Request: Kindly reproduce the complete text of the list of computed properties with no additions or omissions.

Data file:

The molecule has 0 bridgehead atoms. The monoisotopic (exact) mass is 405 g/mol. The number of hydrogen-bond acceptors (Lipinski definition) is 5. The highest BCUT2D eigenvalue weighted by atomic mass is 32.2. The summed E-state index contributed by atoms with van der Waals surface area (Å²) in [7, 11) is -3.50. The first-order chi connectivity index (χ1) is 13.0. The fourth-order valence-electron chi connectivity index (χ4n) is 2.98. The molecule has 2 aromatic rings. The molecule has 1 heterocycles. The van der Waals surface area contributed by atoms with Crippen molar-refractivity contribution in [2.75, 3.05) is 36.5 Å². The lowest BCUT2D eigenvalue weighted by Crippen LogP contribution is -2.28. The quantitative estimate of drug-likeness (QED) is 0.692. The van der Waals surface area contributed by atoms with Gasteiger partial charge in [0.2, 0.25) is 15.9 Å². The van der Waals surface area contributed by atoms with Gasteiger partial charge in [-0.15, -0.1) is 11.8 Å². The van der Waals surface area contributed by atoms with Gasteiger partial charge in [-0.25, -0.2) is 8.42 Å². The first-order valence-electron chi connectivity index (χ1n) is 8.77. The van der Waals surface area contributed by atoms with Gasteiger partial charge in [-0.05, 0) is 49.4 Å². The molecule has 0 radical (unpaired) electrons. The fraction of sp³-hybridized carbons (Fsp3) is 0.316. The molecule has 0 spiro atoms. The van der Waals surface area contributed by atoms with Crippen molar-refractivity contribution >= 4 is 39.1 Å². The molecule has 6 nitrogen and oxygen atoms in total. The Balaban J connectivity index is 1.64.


The molecule has 0 bridgehead atoms. The monoisotopic (exact) mass is 405 g/mol. The number of hydrogen-bond acceptors (Lipinski definition) is 5. The highest BCUT2D eigenvalue weighted by atomic mass is 32.2. The summed E-state index contributed by atoms with van der Waals surface area (Å²) in [7, 11) is -3.50. The first-order chi connectivity index (χ1) is 13.0. The fourth-order valence-electron chi connectivity index (χ4n) is 2.98. The molecule has 2 aromatic rings. The molecule has 1 heterocycles. The van der Waals surface area contributed by atoms with Crippen molar-refractivity contribution in [2.75, 3.05) is 36.5 Å². The lowest BCUT2D eigenvalue weighted by Crippen LogP contribution is -2.28. The quantitative estimate of drug-likeness (QED) is 0.692. The van der Waals surface area contributed by atoms with Gasteiger partial charge in [0.2, 0.25) is 15.9 Å². The van der Waals surface area contributed by atoms with Gasteiger partial charge in [-0.15, -0.1) is 11.8 Å². The van der Waals surface area contributed by atoms with Gasteiger partial charge in [-0.25, -0.2) is 8.42 Å². The first-order valence-electron chi connectivity index (χ1n) is 8.77. The van der Waals surface area contributed by atoms with Gasteiger partial charge in [-0.05, 0) is 49.4 Å². The molecule has 0 radical (unpaired) electrons. The fraction of sp³-hybridized carbons (Fsp3) is 0.316. The molecule has 0 spiro atoms. The van der Waals surface area contributed by atoms with Crippen molar-refractivity contribution >= 4 is 39.1 Å². The molecule has 6 nitrogen and oxygen atoms in total. The Balaban J connectivity index is 1.64.